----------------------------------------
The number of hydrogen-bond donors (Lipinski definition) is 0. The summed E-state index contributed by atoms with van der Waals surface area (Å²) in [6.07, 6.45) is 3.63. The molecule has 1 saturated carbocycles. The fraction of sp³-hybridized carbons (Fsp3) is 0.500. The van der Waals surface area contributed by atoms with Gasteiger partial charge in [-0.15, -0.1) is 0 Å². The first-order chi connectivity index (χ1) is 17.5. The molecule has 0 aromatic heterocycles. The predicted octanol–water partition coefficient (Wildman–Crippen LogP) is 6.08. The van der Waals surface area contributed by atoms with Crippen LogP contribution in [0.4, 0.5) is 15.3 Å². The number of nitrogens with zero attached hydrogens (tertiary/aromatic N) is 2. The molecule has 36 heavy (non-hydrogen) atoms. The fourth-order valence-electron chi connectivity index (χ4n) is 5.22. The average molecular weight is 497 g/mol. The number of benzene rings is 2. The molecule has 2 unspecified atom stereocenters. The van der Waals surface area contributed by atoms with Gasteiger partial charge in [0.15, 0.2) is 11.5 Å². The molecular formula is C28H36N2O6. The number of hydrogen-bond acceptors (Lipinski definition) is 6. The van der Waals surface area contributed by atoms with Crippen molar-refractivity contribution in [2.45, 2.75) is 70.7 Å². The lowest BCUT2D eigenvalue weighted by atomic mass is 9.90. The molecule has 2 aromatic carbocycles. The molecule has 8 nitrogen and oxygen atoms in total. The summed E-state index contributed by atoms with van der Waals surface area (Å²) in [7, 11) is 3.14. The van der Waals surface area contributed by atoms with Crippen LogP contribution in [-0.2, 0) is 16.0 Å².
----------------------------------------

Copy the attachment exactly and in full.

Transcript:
The number of hydrogen-bond donors (Lipinski definition) is 0. The summed E-state index contributed by atoms with van der Waals surface area (Å²) in [6.07, 6.45) is 3.63. The molecule has 1 saturated carbocycles. The fraction of sp³-hybridized carbons (Fsp3) is 0.500. The van der Waals surface area contributed by atoms with Gasteiger partial charge in [-0.15, -0.1) is 0 Å². The first-order chi connectivity index (χ1) is 17.5. The molecule has 0 aromatic heterocycles. The predicted octanol–water partition coefficient (Wildman–Crippen LogP) is 6.08. The van der Waals surface area contributed by atoms with Crippen LogP contribution in [0.4, 0.5) is 15.3 Å². The number of nitrogens with zero attached hydrogens (tertiary/aromatic N) is 2. The molecule has 36 heavy (non-hydrogen) atoms. The fourth-order valence-electron chi connectivity index (χ4n) is 5.22. The average molecular weight is 497 g/mol. The number of benzene rings is 2. The molecule has 2 unspecified atom stereocenters. The van der Waals surface area contributed by atoms with Gasteiger partial charge in [0.15, 0.2) is 11.5 Å². The molecular formula is C28H36N2O6. The number of hydrogen-bond acceptors (Lipinski definition) is 6. The van der Waals surface area contributed by atoms with Crippen molar-refractivity contribution in [2.45, 2.75) is 70.7 Å². The lowest BCUT2D eigenvalue weighted by atomic mass is 9.90. The molecule has 2 aromatic carbocycles. The molecule has 8 nitrogen and oxygen atoms in total. The summed E-state index contributed by atoms with van der Waals surface area (Å²) in [7, 11) is 3.14. The van der Waals surface area contributed by atoms with Crippen LogP contribution in [-0.2, 0) is 16.0 Å².